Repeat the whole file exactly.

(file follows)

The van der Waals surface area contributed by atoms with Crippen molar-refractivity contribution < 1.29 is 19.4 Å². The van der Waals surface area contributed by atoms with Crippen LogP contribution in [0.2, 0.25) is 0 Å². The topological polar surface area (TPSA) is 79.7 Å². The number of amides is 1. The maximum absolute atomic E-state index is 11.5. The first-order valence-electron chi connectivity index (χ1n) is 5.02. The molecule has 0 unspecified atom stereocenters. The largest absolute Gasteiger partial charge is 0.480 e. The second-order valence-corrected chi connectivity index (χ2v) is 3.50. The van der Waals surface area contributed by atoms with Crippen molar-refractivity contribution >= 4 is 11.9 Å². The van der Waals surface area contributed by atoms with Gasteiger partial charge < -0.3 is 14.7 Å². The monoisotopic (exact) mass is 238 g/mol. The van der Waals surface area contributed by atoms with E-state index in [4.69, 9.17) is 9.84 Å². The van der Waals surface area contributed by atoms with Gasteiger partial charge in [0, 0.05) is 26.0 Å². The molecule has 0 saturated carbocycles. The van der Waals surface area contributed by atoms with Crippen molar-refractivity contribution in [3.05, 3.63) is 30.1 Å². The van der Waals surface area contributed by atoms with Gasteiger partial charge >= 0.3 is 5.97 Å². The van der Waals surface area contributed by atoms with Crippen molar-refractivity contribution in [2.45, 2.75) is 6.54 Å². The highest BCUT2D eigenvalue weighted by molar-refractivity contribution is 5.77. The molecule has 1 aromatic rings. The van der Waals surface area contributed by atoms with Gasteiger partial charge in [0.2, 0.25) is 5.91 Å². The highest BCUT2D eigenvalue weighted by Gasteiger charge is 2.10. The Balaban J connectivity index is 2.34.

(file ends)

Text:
The van der Waals surface area contributed by atoms with Crippen molar-refractivity contribution < 1.29 is 19.4 Å². The van der Waals surface area contributed by atoms with Crippen LogP contribution in [0.2, 0.25) is 0 Å². The topological polar surface area (TPSA) is 79.7 Å². The number of amides is 1. The maximum absolute atomic E-state index is 11.5. The first-order valence-electron chi connectivity index (χ1n) is 5.02. The molecule has 0 unspecified atom stereocenters. The largest absolute Gasteiger partial charge is 0.480 e. The second-order valence-corrected chi connectivity index (χ2v) is 3.50. The van der Waals surface area contributed by atoms with Crippen molar-refractivity contribution >= 4 is 11.9 Å². The van der Waals surface area contributed by atoms with Gasteiger partial charge < -0.3 is 14.7 Å². The monoisotopic (exact) mass is 238 g/mol. The van der Waals surface area contributed by atoms with E-state index in [4.69, 9.17) is 9.84 Å². The van der Waals surface area contributed by atoms with Gasteiger partial charge in [0, 0.05) is 26.0 Å². The molecule has 0 saturated carbocycles. The van der Waals surface area contributed by atoms with Crippen molar-refractivity contribution in [3.05, 3.63) is 30.1 Å². The van der Waals surface area contributed by atoms with Gasteiger partial charge >= 0.3 is 5.97 Å². The van der Waals surface area contributed by atoms with Crippen molar-refractivity contribution in [2.45, 2.75) is 6.54 Å². The highest BCUT2D eigenvalue weighted by molar-refractivity contribution is 5.77. The molecule has 1 aromatic rings. The van der Waals surface area contributed by atoms with Gasteiger partial charge in [0.2, 0.25) is 5.91 Å². The highest BCUT2D eigenvalue weighted by Gasteiger charge is 2.10. The Balaban J connectivity index is 2.34.